Docosatetraenoylethanolamide

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Docosatetraenoylethanolamide
Docosatetraenoyl ethanolamide.png
Names
Preferred IUPAC name
(7Z,10Z,13Z,16Z)-N-(2-Hydroxyethyl)docosa-7,10,13,16-tetraenamide
Other names
DEA
Identifiers
3D model (JSmol)
ChEMBL
ChemSpider
  • InChI=1S/C24H41NO2/c1-2-3-4-5-6-7-8-9-10-11-12-13-14-15-16-17-18-19-20-21-24(27)25-22-23-26/h6-7,9-10,12-13,15-16,26H,2-5,8,11,14,17-23H2,1H3,(H,25,27)/b7-6-,10-9-,13-12-,16-15- checkY
    Key: FMVHVRYFQIXOAF-DOFZRALJSA-N checkY
  • CCCCC/C=C\C/C=C\C/C=C\C/C=C\CCCCCC(=O)NCCO
Properties
C24H41NO2
Molar mass 375.59 g/mol
Except where otherwise noted, data are given for materials in their standard state (at 25 °C [77 °F], 100 kPa).
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Docosatetraenoylethanolamide (DEA) (Adrenoyl-ethanolamide) (Adrenoyl-EA)is an endogenous ethanolamide that has been shown to act on the cannabinoid (CB1) receptor.[1] DEA is similar in structure to anandamide (AEA, a recognized endogenous ligand for the CB1 receptor), containing docosatetraenoic acid in place of arachidonic acid. While DEA has been shown to bind to the CB1 receptor with similar potency and efficacy as AEA, its role as a cannabinergic neurotransmitter is not well understood.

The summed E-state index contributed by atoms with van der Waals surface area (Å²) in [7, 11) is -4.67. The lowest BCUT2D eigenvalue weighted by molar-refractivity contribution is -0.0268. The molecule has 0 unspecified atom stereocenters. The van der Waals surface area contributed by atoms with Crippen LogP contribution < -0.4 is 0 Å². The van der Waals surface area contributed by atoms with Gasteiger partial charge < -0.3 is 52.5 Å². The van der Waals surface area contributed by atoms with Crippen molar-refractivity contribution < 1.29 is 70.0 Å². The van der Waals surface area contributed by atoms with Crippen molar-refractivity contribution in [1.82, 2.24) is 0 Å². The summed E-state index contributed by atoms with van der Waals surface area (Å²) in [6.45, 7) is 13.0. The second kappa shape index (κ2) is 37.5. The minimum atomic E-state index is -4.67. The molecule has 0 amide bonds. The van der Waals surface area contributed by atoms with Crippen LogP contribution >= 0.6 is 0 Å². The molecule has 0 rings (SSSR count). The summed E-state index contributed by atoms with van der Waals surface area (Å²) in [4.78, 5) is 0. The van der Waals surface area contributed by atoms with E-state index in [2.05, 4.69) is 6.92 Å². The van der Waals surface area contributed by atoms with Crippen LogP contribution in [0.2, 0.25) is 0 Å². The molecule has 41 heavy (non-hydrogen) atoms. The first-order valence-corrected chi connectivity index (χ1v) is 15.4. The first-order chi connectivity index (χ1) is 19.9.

Docosatetraenoylethanolamide (DEA) has been found in Tropaeolum tuberosum (Mashua) and Leonotis leonurus (Wild Dagga / Lion's Tail) [2]

References[edit]

  1. ^ Hanus, L.; Gopher, A.; Almog, S.; et al. (1993). "Two new unsaturated fatty acid ethanolamides in brain that bind to the cannabinoid receptor". J Med Chem. 36 (20): 3032–3034. doi:10.1021/jm00072a026. PMID 8411021.
  2. ^ Hunter, E.; Stander, M.; Kossmann, J.; Chakraborty, S.; Prince, S.; Peters, S.; Loedolff, Bianke (2020). "Toward the identification of a phytocannabinoid-like compound in the flowers of a South African medicinal plant (Leonotis leonurus)". BMC Research Notes. 13 (1): 522. doi:10.1186/s13104-020-05372-z. PMC 7653773. PMID 33172494.